While your new baby will spend much of their early life unable to move very far, there are many things parents can do to protect their babies from accidents and harm.
Here are some tips for ways you can ensure your baby's safety and create an environment that is nurturing and focused on their health and wellbeing.
- Make sure that your baby's cot is safe to use. Check that the gaps between the cots' bars are no more than 50 to 90mm wide (about the width of a soda can). Make sure that all corners are rounded and that there are no protrusions (such as corner posts or screws) over 5mm, as they can snag a child's clothing or injure the child if they fall. The space between the mattress sides and the bars of the cot should not be more than 20mm, and there should be a minimum depth of 600mm from the base of the mattress to the lowest point of any of the cot's sides or ends. Also check that there are no footholds or toeholds on the cot that the child can use for climbing -- it's a long way to fall from the cot's side to the floor.
- Avoid placing fluffy blankets or duvets, stuffed animals, or pillows in your infant's cot. A child is old enough to use a pillow when they ask for one. If you need to raise the sleeping surface because your child is prone to reflux, always do this by placing a foam wedge or folded towel under the mattress, NEVER on top of the mattress or under the sheet. Once your child is able to stand in the cot, remove cot bumpers as they can use them to climb out.
- If you're using "previously loved", secondhand, or hand-me-down equipment, such as carseats, strollers, toys and cots, make sure that they haven't been recalled for safety reasons, then double-check to ensure that they conform to current safety standards. If they do not conform, do not use them.
- Never leave your baby alone in the bath, even for just one moment.
- Never leave your baby alone on any raised surface, such as a changing table, bed, sofa, or chair. They may just choose that moment to roll over -- and can roll right off onto the floor, injuring themselves severely.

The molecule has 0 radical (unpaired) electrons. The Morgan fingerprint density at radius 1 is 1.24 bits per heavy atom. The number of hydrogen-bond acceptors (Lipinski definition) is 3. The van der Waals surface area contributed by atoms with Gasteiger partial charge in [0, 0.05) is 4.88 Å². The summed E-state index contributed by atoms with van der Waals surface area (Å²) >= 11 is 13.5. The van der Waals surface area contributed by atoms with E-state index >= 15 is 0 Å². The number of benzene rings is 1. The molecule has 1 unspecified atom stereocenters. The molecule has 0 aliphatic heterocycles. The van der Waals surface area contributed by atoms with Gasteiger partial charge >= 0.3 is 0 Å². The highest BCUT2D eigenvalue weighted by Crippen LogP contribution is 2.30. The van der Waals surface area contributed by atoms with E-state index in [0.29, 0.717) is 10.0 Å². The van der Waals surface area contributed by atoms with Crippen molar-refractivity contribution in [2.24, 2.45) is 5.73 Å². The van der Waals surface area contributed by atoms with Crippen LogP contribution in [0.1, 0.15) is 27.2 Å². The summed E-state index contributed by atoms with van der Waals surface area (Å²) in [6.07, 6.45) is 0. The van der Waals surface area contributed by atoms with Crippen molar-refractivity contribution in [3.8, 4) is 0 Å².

- Never leave small objects, plastic bags, medicines, or skincare products in your baby's reach to prevent choking or ingesting toxic substances.
- Keep your nappy pail covered with a securely attached lid. If you are using cloth nappies and need to soak them, keep the soaking bucket in a room your child cannot enter, and make sure the lid fits securely.
- Put your baby to sleep on his back. This recommendation has been shown to reduce the risk of cot death. Also make sure that your relatives, babysitters, or daycare personnel know that your baby is to be put to sleep on his back.
- Never leave your baby alone on a waterbed, bean bag, or soft blanket that can accidentally cover their face and cause suffocation.
- Maintain smoke-free environments for your baby. Smoke-free homes have also been shown to reduce the risk of cot death. Do not allow anyone to smoke around your baby, whether in the home, or out and about. If you have visitors, insist that they smoke outside or, preferably, not at all until they return home.
- Avoid exposing your baby to too much sun, especially before he is six months old. Always make sure they wear a wide-brimmed hat and use baby sunscreen on your baby.
- When your baby is old enough to sit in a high chair, be sure to use the harness correctly. Young babies can slip out the bottom of the high chair and fall, and older babies love to stand up and climb out. Using a harness minimises this risk.
- Make sure your child's clothing is fire-resistant. Natural fibres are preferred.
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